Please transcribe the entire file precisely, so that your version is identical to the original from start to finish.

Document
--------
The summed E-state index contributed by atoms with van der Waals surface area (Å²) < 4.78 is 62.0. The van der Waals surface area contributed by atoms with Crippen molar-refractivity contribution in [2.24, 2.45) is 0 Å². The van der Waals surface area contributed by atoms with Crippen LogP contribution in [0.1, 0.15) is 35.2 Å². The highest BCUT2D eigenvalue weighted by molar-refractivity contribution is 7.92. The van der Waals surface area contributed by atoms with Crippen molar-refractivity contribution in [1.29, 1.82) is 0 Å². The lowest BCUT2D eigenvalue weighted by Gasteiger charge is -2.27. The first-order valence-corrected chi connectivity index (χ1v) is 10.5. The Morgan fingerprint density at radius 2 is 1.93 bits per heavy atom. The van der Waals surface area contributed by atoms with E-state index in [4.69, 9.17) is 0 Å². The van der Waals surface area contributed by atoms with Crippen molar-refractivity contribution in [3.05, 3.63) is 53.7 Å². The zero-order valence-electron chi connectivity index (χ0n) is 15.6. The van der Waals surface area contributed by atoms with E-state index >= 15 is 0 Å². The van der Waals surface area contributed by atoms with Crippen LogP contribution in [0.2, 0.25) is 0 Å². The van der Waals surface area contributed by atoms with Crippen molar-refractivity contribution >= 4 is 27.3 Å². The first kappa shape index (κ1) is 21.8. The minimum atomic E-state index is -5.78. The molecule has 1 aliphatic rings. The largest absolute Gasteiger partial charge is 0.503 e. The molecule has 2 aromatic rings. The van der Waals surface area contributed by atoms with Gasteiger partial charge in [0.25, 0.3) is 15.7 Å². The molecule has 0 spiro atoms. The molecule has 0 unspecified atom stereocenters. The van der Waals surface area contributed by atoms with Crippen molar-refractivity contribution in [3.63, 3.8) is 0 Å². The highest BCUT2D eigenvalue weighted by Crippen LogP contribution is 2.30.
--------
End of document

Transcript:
The summed E-state index contributed by atoms with van der Waals surface area (Å²) < 4.78 is 62.0. The van der Waals surface area contributed by atoms with Crippen molar-refractivity contribution in [2.24, 2.45) is 0 Å². The van der Waals surface area contributed by atoms with Crippen LogP contribution in [0.1, 0.15) is 35.2 Å². The highest BCUT2D eigenvalue weighted by molar-refractivity contribution is 7.92. The van der Waals surface area contributed by atoms with Crippen molar-refractivity contribution in [1.29, 1.82) is 0 Å². The lowest BCUT2D eigenvalue weighted by Gasteiger charge is -2.27. The first-order valence-corrected chi connectivity index (χ1v) is 10.5. The Morgan fingerprint density at radius 2 is 1.93 bits per heavy atom. The van der Waals surface area contributed by atoms with E-state index in [4.69, 9.17) is 0 Å². The van der Waals surface area contributed by atoms with Crippen molar-refractivity contribution in [3.05, 3.63) is 53.7 Å². The zero-order valence-electron chi connectivity index (χ0n) is 15.6. The van der Waals surface area contributed by atoms with E-state index >= 15 is 0 Å². The van der Waals surface area contributed by atoms with Crippen LogP contribution in [0.2, 0.25) is 0 Å². The van der Waals surface area contributed by atoms with Crippen molar-refractivity contribution >= 4 is 27.3 Å². The first kappa shape index (κ1) is 21.8. The minimum atomic E-state index is -5.78. The molecule has 1 aliphatic rings. The largest absolute Gasteiger partial charge is 0.503 e. The molecule has 2 aromatic rings. The van der Waals surface area contributed by atoms with Gasteiger partial charge in [0.25, 0.3) is 15.7 Å². The molecule has 0 spiro atoms. The molecule has 0 unspecified atom stereocenters. The van der Waals surface area contributed by atoms with Crippen molar-refractivity contribution in [3.63, 3.8) is 0 Å². The highest BCUT2D eigenvalue weighted by Crippen LogP contribution is 2.30.